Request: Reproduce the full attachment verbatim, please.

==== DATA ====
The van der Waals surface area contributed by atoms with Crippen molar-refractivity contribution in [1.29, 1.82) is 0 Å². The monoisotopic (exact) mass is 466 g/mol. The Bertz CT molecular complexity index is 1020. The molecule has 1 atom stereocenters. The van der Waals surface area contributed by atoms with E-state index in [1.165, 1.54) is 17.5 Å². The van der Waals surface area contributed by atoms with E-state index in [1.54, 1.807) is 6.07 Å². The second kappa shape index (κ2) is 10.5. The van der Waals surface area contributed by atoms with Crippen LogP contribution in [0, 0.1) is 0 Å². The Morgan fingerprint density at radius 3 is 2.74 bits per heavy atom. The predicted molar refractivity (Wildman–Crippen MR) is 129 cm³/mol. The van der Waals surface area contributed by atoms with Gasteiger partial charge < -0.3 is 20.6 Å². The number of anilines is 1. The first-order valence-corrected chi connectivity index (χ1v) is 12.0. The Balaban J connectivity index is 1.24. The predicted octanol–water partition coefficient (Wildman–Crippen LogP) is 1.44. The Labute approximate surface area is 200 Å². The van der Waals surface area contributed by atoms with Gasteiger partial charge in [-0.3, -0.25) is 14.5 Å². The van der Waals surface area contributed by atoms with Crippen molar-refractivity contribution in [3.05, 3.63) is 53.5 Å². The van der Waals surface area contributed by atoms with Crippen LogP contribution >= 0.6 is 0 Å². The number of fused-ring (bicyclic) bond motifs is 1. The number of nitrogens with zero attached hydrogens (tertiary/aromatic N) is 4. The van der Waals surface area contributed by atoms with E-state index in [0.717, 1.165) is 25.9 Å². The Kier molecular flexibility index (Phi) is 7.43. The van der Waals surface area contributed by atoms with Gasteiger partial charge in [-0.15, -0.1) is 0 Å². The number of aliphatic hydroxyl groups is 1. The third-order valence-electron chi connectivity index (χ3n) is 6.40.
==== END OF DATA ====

The van der Waals surface area contributed by atoms with Crippen molar-refractivity contribution in [1.29, 1.82) is 0 Å². The monoisotopic (exact) mass is 466 g/mol. The Bertz CT molecular complexity index is 1020. The molecule has 1 atom stereocenters. The van der Waals surface area contributed by atoms with E-state index in [1.165, 1.54) is 17.5 Å². The van der Waals surface area contributed by atoms with E-state index in [1.54, 1.807) is 6.07 Å². The second kappa shape index (κ2) is 10.5. The van der Waals surface area contributed by atoms with Crippen LogP contribution in [0, 0.1) is 0 Å². The Morgan fingerprint density at radius 3 is 2.74 bits per heavy atom. The predicted molar refractivity (Wildman–Crippen MR) is 129 cm³/mol. The van der Waals surface area contributed by atoms with Gasteiger partial charge < -0.3 is 20.6 Å². The number of anilines is 1. The first-order valence-corrected chi connectivity index (χ1v) is 12.0. The Balaban J connectivity index is 1.24. The predicted octanol–water partition coefficient (Wildman–Crippen LogP) is 1.44. The Labute approximate surface area is 200 Å². The van der Waals surface area contributed by atoms with Gasteiger partial charge in [-0.3, -0.25) is 14.5 Å². The van der Waals surface area contributed by atoms with Crippen molar-refractivity contribution in [3.05, 3.63) is 53.5 Å². The van der Waals surface area contributed by atoms with Crippen LogP contribution >= 0.6 is 0 Å². The number of fused-ring (bicyclic) bond motifs is 1. The number of nitrogens with zero attached hydrogens (tertiary/aromatic N) is 4. The van der Waals surface area contributed by atoms with E-state index in [0.717, 1.165) is 25.9 Å². The Kier molecular flexibility index (Phi) is 7.43. The van der Waals surface area contributed by atoms with Gasteiger partial charge in [-0.15, -0.1) is 0 Å². The number of aliphatic hydroxyl groups is 1. The third-order valence-electron chi connectivity index (χ3n) is 6.40.